Robert Tierney is Assistant Professor of Japanese Literature at the University of Illinois at Urbana Champaign and Visiting Professor at the University of Tsukuba. His Tropics of Savagery, a study of Japanese colonial period literature, is forthcoming from the University of California Press.
Discutant : Nakagawa Shigemi is a Professor at Ritsumeikan University. His principal field of research is Modern and Contemporary Japanese Literature with a special focus on modernity, gender and cultural studies

7 March 2009

Conference by Nicola Di Cosmo, Professor at the Luce Foundation (School of Historical Studies, Institute for Advanced Study, Princeton, USA), in the Kyoto Lectures series (EFEO / ISEAS) on the subject

A Contested Legacy: The Mongol Factor in the Manchu Conquest of China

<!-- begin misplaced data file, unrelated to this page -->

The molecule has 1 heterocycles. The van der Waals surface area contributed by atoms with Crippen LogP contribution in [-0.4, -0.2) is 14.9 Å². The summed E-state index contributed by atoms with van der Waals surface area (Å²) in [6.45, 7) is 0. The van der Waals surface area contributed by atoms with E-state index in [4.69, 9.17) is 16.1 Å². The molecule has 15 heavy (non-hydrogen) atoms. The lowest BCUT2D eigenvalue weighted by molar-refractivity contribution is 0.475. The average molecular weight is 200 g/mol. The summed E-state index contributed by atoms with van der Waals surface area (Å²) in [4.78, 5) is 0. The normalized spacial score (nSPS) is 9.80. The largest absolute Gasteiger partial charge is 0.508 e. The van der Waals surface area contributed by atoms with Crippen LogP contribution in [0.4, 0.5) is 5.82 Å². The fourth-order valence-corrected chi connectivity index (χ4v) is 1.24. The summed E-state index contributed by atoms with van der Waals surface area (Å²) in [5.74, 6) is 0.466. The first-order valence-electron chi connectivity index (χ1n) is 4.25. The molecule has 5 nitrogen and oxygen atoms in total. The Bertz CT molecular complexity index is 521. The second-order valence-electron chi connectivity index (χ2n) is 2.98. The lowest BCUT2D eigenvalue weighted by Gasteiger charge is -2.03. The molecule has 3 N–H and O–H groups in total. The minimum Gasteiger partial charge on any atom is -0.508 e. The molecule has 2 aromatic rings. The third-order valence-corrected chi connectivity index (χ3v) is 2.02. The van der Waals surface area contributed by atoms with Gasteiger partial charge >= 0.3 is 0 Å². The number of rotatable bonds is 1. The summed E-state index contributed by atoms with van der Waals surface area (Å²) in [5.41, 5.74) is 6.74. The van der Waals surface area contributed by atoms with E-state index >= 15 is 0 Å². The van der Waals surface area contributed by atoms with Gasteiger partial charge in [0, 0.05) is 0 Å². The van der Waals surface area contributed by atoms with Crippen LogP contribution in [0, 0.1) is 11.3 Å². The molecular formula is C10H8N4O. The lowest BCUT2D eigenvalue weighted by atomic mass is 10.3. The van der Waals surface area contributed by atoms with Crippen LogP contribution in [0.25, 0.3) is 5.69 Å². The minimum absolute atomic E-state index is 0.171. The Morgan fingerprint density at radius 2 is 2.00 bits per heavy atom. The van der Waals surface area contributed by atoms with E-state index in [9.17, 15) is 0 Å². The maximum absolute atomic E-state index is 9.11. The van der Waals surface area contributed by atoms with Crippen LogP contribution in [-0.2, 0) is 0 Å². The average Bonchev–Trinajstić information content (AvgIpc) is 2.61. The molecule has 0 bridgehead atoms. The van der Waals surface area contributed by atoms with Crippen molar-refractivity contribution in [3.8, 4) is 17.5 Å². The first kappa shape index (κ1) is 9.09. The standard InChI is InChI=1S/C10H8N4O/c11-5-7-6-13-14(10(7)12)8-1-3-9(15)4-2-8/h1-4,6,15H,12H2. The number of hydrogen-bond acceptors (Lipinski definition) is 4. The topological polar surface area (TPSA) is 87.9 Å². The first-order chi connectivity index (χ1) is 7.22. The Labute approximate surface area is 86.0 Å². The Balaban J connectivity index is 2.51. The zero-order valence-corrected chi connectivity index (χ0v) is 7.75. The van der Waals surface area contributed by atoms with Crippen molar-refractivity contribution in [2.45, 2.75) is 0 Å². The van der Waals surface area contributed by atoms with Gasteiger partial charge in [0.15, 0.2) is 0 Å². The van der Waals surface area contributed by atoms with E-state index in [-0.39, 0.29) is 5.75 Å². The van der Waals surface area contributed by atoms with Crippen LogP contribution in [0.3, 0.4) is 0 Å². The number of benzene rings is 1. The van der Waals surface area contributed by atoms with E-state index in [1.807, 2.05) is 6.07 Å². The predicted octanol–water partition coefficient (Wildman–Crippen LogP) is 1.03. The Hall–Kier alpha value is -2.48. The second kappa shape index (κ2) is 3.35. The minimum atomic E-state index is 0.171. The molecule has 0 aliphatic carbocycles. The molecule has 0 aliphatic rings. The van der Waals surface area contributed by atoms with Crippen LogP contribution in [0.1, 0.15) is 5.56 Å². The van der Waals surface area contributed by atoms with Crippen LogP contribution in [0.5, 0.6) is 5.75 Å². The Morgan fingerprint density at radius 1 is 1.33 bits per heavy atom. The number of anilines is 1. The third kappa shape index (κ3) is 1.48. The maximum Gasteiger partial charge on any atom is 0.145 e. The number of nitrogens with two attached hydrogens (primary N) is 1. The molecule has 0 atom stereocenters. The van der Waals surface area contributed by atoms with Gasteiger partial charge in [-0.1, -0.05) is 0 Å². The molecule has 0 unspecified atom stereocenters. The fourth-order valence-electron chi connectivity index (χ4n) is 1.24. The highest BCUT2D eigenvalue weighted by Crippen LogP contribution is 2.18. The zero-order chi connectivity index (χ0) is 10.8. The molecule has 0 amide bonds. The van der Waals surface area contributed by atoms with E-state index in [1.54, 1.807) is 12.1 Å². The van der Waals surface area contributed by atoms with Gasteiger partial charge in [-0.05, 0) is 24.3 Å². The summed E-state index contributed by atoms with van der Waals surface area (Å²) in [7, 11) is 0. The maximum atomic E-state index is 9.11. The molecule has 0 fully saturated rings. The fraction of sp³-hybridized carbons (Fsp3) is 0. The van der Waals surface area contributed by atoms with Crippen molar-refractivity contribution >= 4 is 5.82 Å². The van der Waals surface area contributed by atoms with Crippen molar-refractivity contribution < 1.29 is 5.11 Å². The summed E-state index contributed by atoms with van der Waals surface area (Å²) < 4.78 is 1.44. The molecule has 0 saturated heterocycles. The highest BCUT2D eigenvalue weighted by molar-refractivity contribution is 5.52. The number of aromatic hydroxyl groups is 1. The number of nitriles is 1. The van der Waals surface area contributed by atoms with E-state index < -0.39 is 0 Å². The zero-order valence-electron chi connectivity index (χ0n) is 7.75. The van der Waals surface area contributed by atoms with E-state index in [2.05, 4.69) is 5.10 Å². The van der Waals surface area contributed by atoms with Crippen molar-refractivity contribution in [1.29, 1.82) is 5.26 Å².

The victorious Manchus entering Beijing in 1644 had come a long way from their remote abodes beyond the Willow Palisade and the Great Wall. How they managed to conquer China is still a matter of debate, but one element is widely recognized for having critically increased Manchu power, namely, the support they received from allied Mongol peoples. The Mongols gave the Manchus sturdy warriors, valuable material resources, and a trusted cohort of capable leaders that reached the very top of the Qing establishment. Yet the road to acquire Mongol support had been far less smooth than it appears in retrospective. This talk examines various sides of the process that enabled the Manchus to "conquer" the Mongols before the conquest of China. Looking at the political strategies, military confrontations, and legal history in pre-1644 Manchu-Mongol relations, it will illustrate a dimension of the Manchu conquest that is sometime taken for granted, under the assumption that the Mongols joined forces with the Manchus as part of a traditional "nomadic" process of unification. The study presented here is part of a broader effort to reposition the pre-conquest history of the Manchus within various local, regional, and global historical contexts.